UNFPA Welcomes the Generous Donation from the Government of Japan to Meet the Needs of Women and Girls in Iraq
As the current humanitarian crisis in Iraq enters its fourth year, women and girls are facing extraordinary vulnerabilities related to their inability to access to minimum reproductive health services, and extraordinary Gender Based Violence (GBV) risks.
With the generous support from the government of Japan for USD 4.7 million, UNFPA will be able to provide 130,000 women and girls to access to reproductive health services and gender based violence response interventions.
With the continued fighting in Mosul and other governorates in Iraq, including Salahuddin, Anbar and Kirkuk, pregnant women fleeing the conflicts are facing serious risks of miscarriage and other life threatening pregnancy and delivery complications.
Additionally, most women living in newly retaken neighbourhoods have had no access or very limited access to reproductive health services while under ISIL. As a first-responder, UNFPA utilizes both static and mobile modalities to deliver Reproductive Health services. This will enable rapid deployment of services in retaken areas, including neighbourhoods inside West Mosul.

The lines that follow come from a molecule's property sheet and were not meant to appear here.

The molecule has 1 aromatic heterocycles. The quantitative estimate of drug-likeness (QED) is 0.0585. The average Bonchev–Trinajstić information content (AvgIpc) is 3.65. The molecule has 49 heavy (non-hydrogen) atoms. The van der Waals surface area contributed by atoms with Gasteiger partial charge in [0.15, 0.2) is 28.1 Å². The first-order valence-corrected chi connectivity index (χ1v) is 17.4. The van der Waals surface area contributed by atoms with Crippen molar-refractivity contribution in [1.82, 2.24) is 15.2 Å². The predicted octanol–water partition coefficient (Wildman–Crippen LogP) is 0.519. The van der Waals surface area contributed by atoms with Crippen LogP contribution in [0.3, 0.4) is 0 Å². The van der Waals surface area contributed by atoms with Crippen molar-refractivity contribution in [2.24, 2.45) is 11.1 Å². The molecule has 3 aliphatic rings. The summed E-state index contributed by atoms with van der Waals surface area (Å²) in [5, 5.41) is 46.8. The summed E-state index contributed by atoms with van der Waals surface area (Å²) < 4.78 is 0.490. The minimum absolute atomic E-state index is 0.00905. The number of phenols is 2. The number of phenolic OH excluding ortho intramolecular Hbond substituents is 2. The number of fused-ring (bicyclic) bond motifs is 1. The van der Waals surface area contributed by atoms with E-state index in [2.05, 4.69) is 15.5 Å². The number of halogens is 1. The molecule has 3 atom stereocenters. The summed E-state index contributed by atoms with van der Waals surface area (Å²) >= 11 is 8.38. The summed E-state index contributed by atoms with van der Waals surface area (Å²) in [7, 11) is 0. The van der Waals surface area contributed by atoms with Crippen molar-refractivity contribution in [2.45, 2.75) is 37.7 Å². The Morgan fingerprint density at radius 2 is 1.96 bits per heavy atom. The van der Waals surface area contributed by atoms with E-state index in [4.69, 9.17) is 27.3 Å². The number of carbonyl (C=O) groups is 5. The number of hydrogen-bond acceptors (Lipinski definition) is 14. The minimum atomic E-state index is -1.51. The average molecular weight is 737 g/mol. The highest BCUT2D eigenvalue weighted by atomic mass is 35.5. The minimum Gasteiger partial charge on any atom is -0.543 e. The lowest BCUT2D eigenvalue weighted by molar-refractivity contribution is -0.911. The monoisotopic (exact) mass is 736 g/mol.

With this generous donation from the Japanese government, UNFPA will be able to upscale its Reproductive Health interventions including the establishment and running of delivery rooms, reproductive health clinics inside the IDP camps and retaken neighbourhoods.
Through this kind support, UNFPA will be also able to continue supporting the refurbishing and running of a number of maternity hospitals and government-run health facilities. Among the maternity hospitals which will benefit from this support is the Falluja maternity hospital, which the Japanese Government supported to establish in 2013.
H.E. Mr. Fumio Iwai, Ambassador of Japan to the Republic of Iraq, who took a lead to help Iraq establish the Falluja maternity hospital at that time as Deputy Japanese Ambassador, said “Japan is keen on reaching out to conflict affected families including women and girls through this assistance, as we are determined to protect the dignity of vulnerable people suffering from the harsh circumstances”, praising the important role of UNFPA in this field.
Through this fruitful and continuous partnership between UNFPA and the government of Japan, UNFPA will also be able to expand its reach in providing psychosocial support and case management services to GBV survivors through the establishment of new women centres in retaken neighbourhoods and inside camps.
UNFPA will also integrate both reproductive health and GBV response services, to ensure that survivors of GBV receive immediate medical and psychological support.